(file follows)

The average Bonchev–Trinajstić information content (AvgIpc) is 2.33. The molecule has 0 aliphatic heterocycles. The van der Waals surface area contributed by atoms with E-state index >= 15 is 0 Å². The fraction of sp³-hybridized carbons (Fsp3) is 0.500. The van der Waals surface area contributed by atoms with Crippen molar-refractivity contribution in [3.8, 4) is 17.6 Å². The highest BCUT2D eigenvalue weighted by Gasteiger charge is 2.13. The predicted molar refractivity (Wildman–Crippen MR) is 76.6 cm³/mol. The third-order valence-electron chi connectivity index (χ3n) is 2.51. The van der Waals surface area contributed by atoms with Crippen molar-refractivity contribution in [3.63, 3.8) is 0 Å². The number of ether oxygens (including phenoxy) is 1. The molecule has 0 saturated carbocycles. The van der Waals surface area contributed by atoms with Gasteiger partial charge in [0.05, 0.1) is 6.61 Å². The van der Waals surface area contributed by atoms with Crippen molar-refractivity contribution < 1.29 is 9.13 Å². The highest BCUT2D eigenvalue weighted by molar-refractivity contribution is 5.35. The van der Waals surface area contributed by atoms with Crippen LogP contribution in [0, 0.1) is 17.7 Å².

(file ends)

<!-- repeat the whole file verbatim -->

The average Bonchev–Trinajstić information content (AvgIpc) is 2.33. The molecule has 0 aliphatic heterocycles. The van der Waals surface area contributed by atoms with E-state index >= 15 is 0 Å². The fraction of sp³-hybridized carbons (Fsp3) is 0.500. The van der Waals surface area contributed by atoms with Crippen molar-refractivity contribution in [3.8, 4) is 17.6 Å². The highest BCUT2D eigenvalue weighted by Gasteiger charge is 2.13. The predicted molar refractivity (Wildman–Crippen MR) is 76.6 cm³/mol. The third-order valence-electron chi connectivity index (χ3n) is 2.51. The van der Waals surface area contributed by atoms with Crippen molar-refractivity contribution in [3.63, 3.8) is 0 Å². The number of ether oxygens (including phenoxy) is 1. The molecule has 0 saturated carbocycles. The van der Waals surface area contributed by atoms with Gasteiger partial charge in [0.05, 0.1) is 6.61 Å². The van der Waals surface area contributed by atoms with Crippen molar-refractivity contribution < 1.29 is 9.13 Å². The highest BCUT2D eigenvalue weighted by molar-refractivity contribution is 5.35. The van der Waals surface area contributed by atoms with Crippen LogP contribution in [0, 0.1) is 17.7 Å².